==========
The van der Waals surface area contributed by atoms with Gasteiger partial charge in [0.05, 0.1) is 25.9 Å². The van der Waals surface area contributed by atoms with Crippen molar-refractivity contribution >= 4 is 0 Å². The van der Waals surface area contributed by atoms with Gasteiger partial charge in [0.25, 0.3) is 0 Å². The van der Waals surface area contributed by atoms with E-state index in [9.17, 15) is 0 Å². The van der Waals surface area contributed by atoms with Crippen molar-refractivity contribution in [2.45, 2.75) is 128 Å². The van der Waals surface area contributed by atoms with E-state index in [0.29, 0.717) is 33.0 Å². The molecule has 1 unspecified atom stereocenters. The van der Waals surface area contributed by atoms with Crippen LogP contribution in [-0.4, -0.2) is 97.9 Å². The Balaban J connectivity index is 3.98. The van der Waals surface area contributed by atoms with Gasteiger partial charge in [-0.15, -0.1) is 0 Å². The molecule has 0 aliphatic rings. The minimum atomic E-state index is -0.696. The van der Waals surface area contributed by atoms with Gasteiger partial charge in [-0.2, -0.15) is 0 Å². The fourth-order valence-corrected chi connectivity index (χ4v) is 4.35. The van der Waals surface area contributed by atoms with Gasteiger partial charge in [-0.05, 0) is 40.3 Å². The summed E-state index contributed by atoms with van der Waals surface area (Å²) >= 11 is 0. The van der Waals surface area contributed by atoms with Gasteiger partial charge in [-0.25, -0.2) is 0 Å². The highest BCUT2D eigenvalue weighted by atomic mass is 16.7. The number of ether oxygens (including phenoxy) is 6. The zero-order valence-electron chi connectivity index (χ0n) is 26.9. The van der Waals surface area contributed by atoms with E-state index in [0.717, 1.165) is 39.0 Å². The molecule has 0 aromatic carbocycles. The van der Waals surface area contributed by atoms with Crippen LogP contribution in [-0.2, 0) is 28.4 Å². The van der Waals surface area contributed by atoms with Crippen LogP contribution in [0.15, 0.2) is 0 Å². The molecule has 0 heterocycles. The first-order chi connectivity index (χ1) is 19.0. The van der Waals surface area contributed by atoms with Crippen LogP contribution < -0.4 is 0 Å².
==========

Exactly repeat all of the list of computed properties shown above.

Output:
The van der Waals surface area contributed by atoms with Gasteiger partial charge in [0.05, 0.1) is 25.9 Å². The van der Waals surface area contributed by atoms with Crippen molar-refractivity contribution >= 4 is 0 Å². The van der Waals surface area contributed by atoms with Gasteiger partial charge in [0.25, 0.3) is 0 Å². The van der Waals surface area contributed by atoms with E-state index in [9.17, 15) is 0 Å². The van der Waals surface area contributed by atoms with Crippen molar-refractivity contribution in [2.45, 2.75) is 128 Å². The van der Waals surface area contributed by atoms with E-state index in [0.29, 0.717) is 33.0 Å². The molecule has 1 unspecified atom stereocenters. The van der Waals surface area contributed by atoms with Crippen LogP contribution in [-0.4, -0.2) is 97.9 Å². The Balaban J connectivity index is 3.98. The van der Waals surface area contributed by atoms with Gasteiger partial charge in [-0.15, -0.1) is 0 Å². The molecule has 0 aliphatic rings. The minimum atomic E-state index is -0.696. The van der Waals surface area contributed by atoms with Gasteiger partial charge in [-0.2, -0.15) is 0 Å². The fourth-order valence-corrected chi connectivity index (χ4v) is 4.35. The van der Waals surface area contributed by atoms with Gasteiger partial charge in [-0.05, 0) is 40.3 Å². The summed E-state index contributed by atoms with van der Waals surface area (Å²) >= 11 is 0. The van der Waals surface area contributed by atoms with Gasteiger partial charge in [-0.25, -0.2) is 0 Å². The highest BCUT2D eigenvalue weighted by atomic mass is 16.7. The number of ether oxygens (including phenoxy) is 6. The zero-order valence-electron chi connectivity index (χ0n) is 26.9. The van der Waals surface area contributed by atoms with E-state index in [0.717, 1.165) is 39.0 Å². The molecule has 0 aromatic carbocycles. The van der Waals surface area contributed by atoms with Crippen LogP contribution in [-0.2, 0) is 28.4 Å². The van der Waals surface area contributed by atoms with Crippen LogP contribution in [0.15, 0.2) is 0 Å². The molecule has 0 heterocycles. The first-order chi connectivity index (χ1) is 19.0. The van der Waals surface area contributed by atoms with Crippen LogP contribution < -0.4 is 0 Å².